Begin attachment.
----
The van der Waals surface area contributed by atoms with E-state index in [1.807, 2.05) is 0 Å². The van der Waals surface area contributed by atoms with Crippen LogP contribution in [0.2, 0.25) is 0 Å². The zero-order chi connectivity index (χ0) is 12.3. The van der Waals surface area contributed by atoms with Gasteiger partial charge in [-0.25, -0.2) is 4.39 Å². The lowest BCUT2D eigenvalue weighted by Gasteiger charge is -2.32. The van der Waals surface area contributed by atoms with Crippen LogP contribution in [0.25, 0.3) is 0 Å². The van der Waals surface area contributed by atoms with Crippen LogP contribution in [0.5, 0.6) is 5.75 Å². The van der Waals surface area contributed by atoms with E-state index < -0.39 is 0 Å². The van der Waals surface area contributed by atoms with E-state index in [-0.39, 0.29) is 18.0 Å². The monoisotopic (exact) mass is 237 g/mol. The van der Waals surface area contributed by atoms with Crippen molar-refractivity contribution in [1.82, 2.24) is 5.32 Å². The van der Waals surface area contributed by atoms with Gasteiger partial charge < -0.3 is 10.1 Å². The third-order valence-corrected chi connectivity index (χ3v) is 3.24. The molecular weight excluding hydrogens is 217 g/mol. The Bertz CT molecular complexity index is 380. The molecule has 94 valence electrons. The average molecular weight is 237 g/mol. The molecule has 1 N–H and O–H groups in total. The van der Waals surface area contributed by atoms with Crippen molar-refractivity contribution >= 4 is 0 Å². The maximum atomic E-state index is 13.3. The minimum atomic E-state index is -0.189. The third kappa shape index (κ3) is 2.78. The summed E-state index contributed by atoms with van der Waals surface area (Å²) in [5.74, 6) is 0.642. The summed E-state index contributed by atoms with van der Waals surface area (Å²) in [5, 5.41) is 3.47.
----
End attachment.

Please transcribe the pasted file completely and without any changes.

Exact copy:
The van der Waals surface area contributed by atoms with E-state index in [1.807, 2.05) is 0 Å². The van der Waals surface area contributed by atoms with Crippen LogP contribution in [0.2, 0.25) is 0 Å². The zero-order chi connectivity index (χ0) is 12.3. The van der Waals surface area contributed by atoms with Gasteiger partial charge in [-0.25, -0.2) is 4.39 Å². The lowest BCUT2D eigenvalue weighted by Gasteiger charge is -2.32. The van der Waals surface area contributed by atoms with Crippen LogP contribution in [0.25, 0.3) is 0 Å². The van der Waals surface area contributed by atoms with Crippen LogP contribution in [0.5, 0.6) is 5.75 Å². The van der Waals surface area contributed by atoms with E-state index < -0.39 is 0 Å². The van der Waals surface area contributed by atoms with E-state index in [-0.39, 0.29) is 18.0 Å². The monoisotopic (exact) mass is 237 g/mol. The van der Waals surface area contributed by atoms with Crippen molar-refractivity contribution in [1.82, 2.24) is 5.32 Å². The van der Waals surface area contributed by atoms with Gasteiger partial charge < -0.3 is 10.1 Å². The third-order valence-corrected chi connectivity index (χ3v) is 3.24. The molecular weight excluding hydrogens is 217 g/mol. The Bertz CT molecular complexity index is 380. The molecule has 94 valence electrons. The average molecular weight is 237 g/mol. The molecule has 1 N–H and O–H groups in total. The van der Waals surface area contributed by atoms with Crippen molar-refractivity contribution >= 4 is 0 Å². The maximum atomic E-state index is 13.3. The minimum atomic E-state index is -0.189. The third kappa shape index (κ3) is 2.78. The summed E-state index contributed by atoms with van der Waals surface area (Å²) in [5.74, 6) is 0.642. The summed E-state index contributed by atoms with van der Waals surface area (Å²) in [5, 5.41) is 3.47.